$Data::Dumper::Purity = 1;         # fill in the holes for eval
print Data::Dumper->Dump([$a, $b], [qw(*a b)]); # print as @a
print Data::Dumper->Dump([$b, $a], [qw(*b a)]); # print as %b
$Data::Dumper::Deepcopy = 1;       # avoid cross-refs
print Data::Dumper->Dump([$b, $a], [qw(*b a)]);
$Data::Dumper::Purity = 0;         # avoid cross-refs
print Data::Dumper->Dump([$b, $a], [qw(*b a)]);
########
# deep structures
########
$a = "pearl";
$b = [ $a ];
$c = { 'b' => $b };
$d = [ $c ];
$e = { 'd' => $d };
$f = { 'e' => $e };
print Data::Dumper->Dump([$f], [qw(f)]);
$Data::Dumper::Maxdepth = 3;       # no deeper than 3 refs down
print Data::Dumper->Dump([$f], [qw(f)]);
########
# object-oriented usage
########
$d = Data::Dumper->new([$a,$b], [qw(a b)]);
$d->Seen({'*c' => $c});            # stash a ref without printing it
$d->Indent(3);
print $d->Dump;
$d->Reset->Purity(0);              # empty the seen cache
print join "----\n", $d->Dump;
########
# persistence
########
package Foo;
sub new { bless { state => 'awake' }, shift }
sub Freeze {
    my $s = shift;
    print STDERR "preparing to sleep\n";
    $s->{state} = 'asleep';
    return bless $s, 'Foo::ZZZ';
}
package Foo::ZZZ;
sub Thaw {
    my $s = shift;
    print STDERR "waking up\n";
    $s->{state} = 'awake';
    return bless $s, 'Foo';
}
package main;
use Data::Dumper;
$a = Foo->new;
$b = Data::Dumper->new([$a], ['c']);
$b->Freezer('Freeze');
$b->Toaster('Thaw');
$c = $b->Dump;
print $c;
$d = eval $c;
print Data::Dumper->Dump([$d], ['d']);
########
# symbol substitution (useful for recreating CODE refs)
########
sub foo { print "foo speaking\n" }
*other = \&foo;
$bar = [ \&other ];
$d = Data::Dumper->new([\&other,$bar],['*other','bar']);
$d->Seen({ '*foo' => \&foo });
print $d->Dump;
########
# sorting and filtering hash keys
########
$Data::Dumper::Sortkeys = \&my_filter;
my $foo = { map { (ord, "$_$_$_") } 'I'..'Q' };
my $bar = { %$foo };
my $baz = { reverse %$foo };
print Dumper [ $foo, $bar, $baz ];
sub my_filter {
    my ($hash) = @_;
    # return an array ref containing the hash keys to dump
    # in the order that you want them to be dumped
    return [
      # Sort the keys of %$foo in reverse numeric order
        $hash eq $foo ? (sort {$b <=> $a} keys %$hash) :
      # Only dump the odd number keys of %$bar
        $hash eq $bar ? (grep {$_ % 2} keys %$hash) :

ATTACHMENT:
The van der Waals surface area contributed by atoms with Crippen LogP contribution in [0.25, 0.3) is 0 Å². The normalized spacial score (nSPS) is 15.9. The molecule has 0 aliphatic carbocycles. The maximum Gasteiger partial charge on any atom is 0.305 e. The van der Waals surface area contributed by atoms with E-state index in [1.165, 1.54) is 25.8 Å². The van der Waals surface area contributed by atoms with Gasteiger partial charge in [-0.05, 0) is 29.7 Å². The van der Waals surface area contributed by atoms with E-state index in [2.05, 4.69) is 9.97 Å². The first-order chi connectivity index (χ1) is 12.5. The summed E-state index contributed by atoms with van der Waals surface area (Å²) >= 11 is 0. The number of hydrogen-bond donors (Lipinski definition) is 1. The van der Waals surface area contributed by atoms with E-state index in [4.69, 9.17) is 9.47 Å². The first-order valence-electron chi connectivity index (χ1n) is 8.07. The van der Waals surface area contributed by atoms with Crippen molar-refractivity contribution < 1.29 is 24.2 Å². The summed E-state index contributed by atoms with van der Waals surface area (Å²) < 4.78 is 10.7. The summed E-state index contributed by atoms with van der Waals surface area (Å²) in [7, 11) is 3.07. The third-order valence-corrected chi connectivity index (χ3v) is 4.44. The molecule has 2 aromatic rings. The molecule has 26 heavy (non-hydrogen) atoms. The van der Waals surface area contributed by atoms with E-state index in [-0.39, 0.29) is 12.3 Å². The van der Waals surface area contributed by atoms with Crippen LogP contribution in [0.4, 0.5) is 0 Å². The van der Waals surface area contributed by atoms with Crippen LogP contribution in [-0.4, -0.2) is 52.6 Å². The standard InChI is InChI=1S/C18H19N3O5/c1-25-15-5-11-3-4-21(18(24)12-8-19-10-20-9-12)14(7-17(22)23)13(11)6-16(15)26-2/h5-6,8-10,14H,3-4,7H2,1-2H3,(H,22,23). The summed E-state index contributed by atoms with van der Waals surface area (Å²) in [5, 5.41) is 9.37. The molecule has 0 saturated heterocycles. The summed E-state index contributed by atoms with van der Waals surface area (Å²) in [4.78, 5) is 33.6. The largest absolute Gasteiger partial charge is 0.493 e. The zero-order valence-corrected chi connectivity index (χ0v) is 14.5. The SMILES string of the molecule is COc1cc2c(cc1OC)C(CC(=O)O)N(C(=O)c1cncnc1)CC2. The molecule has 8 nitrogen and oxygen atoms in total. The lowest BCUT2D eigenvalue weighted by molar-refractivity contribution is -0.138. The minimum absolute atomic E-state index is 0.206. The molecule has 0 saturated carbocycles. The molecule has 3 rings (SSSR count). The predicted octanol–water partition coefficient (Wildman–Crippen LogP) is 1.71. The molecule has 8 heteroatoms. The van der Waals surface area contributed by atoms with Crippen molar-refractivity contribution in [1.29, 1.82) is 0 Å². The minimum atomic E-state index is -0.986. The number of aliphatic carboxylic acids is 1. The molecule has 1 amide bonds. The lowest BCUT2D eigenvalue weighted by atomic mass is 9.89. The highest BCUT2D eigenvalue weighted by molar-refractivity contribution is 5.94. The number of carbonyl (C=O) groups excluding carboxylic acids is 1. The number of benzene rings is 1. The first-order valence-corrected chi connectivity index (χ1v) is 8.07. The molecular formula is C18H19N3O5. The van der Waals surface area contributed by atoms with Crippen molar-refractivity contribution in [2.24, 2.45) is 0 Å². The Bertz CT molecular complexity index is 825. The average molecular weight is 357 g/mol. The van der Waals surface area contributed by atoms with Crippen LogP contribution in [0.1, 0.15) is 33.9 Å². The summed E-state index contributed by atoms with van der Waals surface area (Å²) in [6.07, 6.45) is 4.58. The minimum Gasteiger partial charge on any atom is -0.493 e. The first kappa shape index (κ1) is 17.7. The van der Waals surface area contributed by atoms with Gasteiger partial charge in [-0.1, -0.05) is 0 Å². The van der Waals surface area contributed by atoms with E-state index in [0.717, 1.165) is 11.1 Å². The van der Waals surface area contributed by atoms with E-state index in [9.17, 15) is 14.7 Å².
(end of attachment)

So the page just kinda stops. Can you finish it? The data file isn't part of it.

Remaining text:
# Sort keys in default order for all other hashes
        (sort keys %$hash)
    ];
}

BUGS

Due to limitations of Perl subroutine call semantics, you cannot pass an array or hash. Prepend it with a \ to pass its reference instead. This will be remedied in time, now that Perl has subroutine prototypes. For now, you need to use the extended usage form, and prepend the name with a * to output it as a hash or array.

Data::Dumper cheats with CODE references. If a code reference is encountered in the structure being processed (and if you haven't set the Deparse flag), an anonymous subroutine that contains the string '"DUMMY"' will be inserted in its place, and a warning will be printed if Purity is set. You can eval the result, but bear in mind that the anonymous sub that gets created is just a placeholder. Someday, perl will have a switch to cache-on-demand the string representation of a compiled piece of code, I hope. If you have prior knowledge of all the code refs that your data structures are likely to have, you can use the Seen method to pre-seed the internal reference table and make the dumped output point to them, instead. See "EXAMPLES" above.

The Deparse flag makes Dump() run slower, since the XSUB implementation does not support it.

SCALAR objects have the weirdest looking bless workaround.

Pure Perl version of Data::Dumper escapes UTF-8 strings correctly only in Perl 5.8.0 and later.

NOTE

Starting from Perl 5.8.1 different runs of Perl will have different ordering of hash keys. The change was done for greater security, see "Algorithmic Complexity Attacks" in perlsec. This means that different runs of Perl will have different Data::Dumper outputs if the data contains hashes. If you need to have identical Data::Dumper outputs from different runs of Perl, use the environment variable PERL_HASH_SEED, see "PERL_HASH_SEED" in perlrun. Using this restores the old (platform-specific) ordering: an even prettier solution might be to use the Sortkeys filter of Data::Dumper.

AUTHOR

Gurusamy Sarathy gsar@activestate.com

Copyright (c) 1996-2014 Gurusamy Sarathy. All rights reserved. This program is free software; you can redistribute it and/or modify it under the same terms as Perl itself.

VERSION

Version 2.160 (January 12 2016)

SEE ALSO

perl(1)